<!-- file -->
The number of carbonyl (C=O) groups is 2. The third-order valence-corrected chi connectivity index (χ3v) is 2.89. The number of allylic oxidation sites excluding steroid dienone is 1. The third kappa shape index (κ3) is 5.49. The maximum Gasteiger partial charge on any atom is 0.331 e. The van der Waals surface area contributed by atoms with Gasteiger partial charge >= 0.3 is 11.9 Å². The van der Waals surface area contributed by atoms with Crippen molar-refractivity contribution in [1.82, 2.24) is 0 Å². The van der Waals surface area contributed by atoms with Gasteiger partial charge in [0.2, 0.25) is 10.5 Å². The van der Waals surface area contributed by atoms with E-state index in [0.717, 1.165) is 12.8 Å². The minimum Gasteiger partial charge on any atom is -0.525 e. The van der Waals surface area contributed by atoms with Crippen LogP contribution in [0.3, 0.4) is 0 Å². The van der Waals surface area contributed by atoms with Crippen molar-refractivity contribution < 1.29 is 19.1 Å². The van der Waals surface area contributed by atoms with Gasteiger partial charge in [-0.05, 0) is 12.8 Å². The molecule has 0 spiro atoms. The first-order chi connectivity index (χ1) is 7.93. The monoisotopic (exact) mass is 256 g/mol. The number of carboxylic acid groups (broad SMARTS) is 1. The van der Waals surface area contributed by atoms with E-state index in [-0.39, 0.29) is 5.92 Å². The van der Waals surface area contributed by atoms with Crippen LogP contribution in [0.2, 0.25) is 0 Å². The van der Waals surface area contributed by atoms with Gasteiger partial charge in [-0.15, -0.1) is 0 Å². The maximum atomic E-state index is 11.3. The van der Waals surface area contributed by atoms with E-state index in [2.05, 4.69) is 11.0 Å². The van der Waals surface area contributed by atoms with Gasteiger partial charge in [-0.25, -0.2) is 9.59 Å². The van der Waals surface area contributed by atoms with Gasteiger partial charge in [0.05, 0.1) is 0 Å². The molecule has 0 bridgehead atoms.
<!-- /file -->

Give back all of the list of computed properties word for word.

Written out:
The number of carbonyl (C=O) groups is 2. The third-order valence-corrected chi connectivity index (χ3v) is 2.89. The number of allylic oxidation sites excluding steroid dienone is 1. The third kappa shape index (κ3) is 5.49. The maximum Gasteiger partial charge on any atom is 0.331 e. The van der Waals surface area contributed by atoms with Gasteiger partial charge >= 0.3 is 11.9 Å². The van der Waals surface area contributed by atoms with Crippen molar-refractivity contribution in [1.82, 2.24) is 0 Å². The van der Waals surface area contributed by atoms with Gasteiger partial charge in [0.2, 0.25) is 10.5 Å². The van der Waals surface area contributed by atoms with E-state index in [0.717, 1.165) is 12.8 Å². The minimum Gasteiger partial charge on any atom is -0.525 e. The van der Waals surface area contributed by atoms with Crippen LogP contribution in [0.3, 0.4) is 0 Å². The van der Waals surface area contributed by atoms with Crippen molar-refractivity contribution < 1.29 is 19.1 Å². The van der Waals surface area contributed by atoms with Gasteiger partial charge in [-0.05, 0) is 12.8 Å². The molecule has 0 spiro atoms. The first-order chi connectivity index (χ1) is 7.93. The monoisotopic (exact) mass is 256 g/mol. The number of carboxylic acid groups (broad SMARTS) is 1. The van der Waals surface area contributed by atoms with E-state index in [-0.39, 0.29) is 5.92 Å². The van der Waals surface area contributed by atoms with Crippen LogP contribution in [0.2, 0.25) is 0 Å². The van der Waals surface area contributed by atoms with Gasteiger partial charge in [-0.15, -0.1) is 0 Å². The maximum atomic E-state index is 11.3. The van der Waals surface area contributed by atoms with E-state index in [2.05, 4.69) is 11.0 Å². The van der Waals surface area contributed by atoms with Gasteiger partial charge in [-0.25, -0.2) is 9.59 Å². The van der Waals surface area contributed by atoms with Gasteiger partial charge in [0.05, 0.1) is 0 Å². The molecule has 0 bridgehead atoms.